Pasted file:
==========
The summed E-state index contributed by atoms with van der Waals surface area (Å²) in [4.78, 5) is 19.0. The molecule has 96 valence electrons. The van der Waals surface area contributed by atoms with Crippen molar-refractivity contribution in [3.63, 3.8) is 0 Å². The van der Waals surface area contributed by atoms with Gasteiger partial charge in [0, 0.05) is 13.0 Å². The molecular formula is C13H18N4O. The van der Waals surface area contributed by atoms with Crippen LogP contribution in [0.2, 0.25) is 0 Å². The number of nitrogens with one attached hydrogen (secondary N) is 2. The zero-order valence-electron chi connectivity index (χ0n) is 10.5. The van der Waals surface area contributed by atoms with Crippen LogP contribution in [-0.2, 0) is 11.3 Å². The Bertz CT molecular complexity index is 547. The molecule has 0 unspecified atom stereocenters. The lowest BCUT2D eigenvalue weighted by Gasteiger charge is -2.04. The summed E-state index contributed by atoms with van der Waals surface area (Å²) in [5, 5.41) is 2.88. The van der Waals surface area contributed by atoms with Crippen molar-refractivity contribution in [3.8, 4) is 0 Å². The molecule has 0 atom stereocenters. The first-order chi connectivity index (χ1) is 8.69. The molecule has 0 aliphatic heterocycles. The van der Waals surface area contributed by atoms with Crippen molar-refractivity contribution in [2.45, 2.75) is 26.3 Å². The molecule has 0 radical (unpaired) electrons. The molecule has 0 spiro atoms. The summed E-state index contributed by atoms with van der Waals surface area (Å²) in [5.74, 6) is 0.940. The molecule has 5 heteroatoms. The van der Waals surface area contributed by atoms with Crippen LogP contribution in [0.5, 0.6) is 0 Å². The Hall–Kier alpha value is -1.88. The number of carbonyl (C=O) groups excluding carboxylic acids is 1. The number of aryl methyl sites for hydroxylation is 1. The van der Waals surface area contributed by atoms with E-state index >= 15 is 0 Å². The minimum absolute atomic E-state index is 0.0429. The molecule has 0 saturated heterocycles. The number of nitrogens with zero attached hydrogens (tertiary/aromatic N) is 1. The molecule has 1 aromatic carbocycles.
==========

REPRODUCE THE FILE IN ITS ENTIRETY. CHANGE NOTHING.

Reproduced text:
The summed E-state index contributed by atoms with van der Waals surface area (Å²) in [4.78, 5) is 19.0. The molecule has 96 valence electrons. The van der Waals surface area contributed by atoms with Crippen molar-refractivity contribution in [3.63, 3.8) is 0 Å². The van der Waals surface area contributed by atoms with Gasteiger partial charge in [0, 0.05) is 13.0 Å². The molecular formula is C13H18N4O. The van der Waals surface area contributed by atoms with Crippen LogP contribution in [0.2, 0.25) is 0 Å². The number of nitrogens with one attached hydrogen (secondary N) is 2. The zero-order valence-electron chi connectivity index (χ0n) is 10.5. The van der Waals surface area contributed by atoms with Crippen LogP contribution in [-0.2, 0) is 11.3 Å². The Bertz CT molecular complexity index is 547. The molecule has 0 unspecified atom stereocenters. The lowest BCUT2D eigenvalue weighted by Gasteiger charge is -2.04. The summed E-state index contributed by atoms with van der Waals surface area (Å²) in [5, 5.41) is 2.88. The van der Waals surface area contributed by atoms with Crippen molar-refractivity contribution in [3.8, 4) is 0 Å². The molecule has 0 atom stereocenters. The first-order chi connectivity index (χ1) is 8.69. The molecule has 0 aliphatic heterocycles. The van der Waals surface area contributed by atoms with Crippen molar-refractivity contribution in [2.45, 2.75) is 26.3 Å². The molecule has 0 radical (unpaired) electrons. The molecule has 0 spiro atoms. The summed E-state index contributed by atoms with van der Waals surface area (Å²) in [5.74, 6) is 0.940. The molecule has 5 heteroatoms. The van der Waals surface area contributed by atoms with Crippen LogP contribution in [0.5, 0.6) is 0 Å². The Hall–Kier alpha value is -1.88. The number of carbonyl (C=O) groups excluding carboxylic acids is 1. The number of aryl methyl sites for hydroxylation is 1. The van der Waals surface area contributed by atoms with E-state index >= 15 is 0 Å². The minimum absolute atomic E-state index is 0.0429. The molecule has 0 saturated heterocycles. The number of nitrogens with zero attached hydrogens (tertiary/aromatic N) is 1. The molecule has 1 aromatic carbocycles.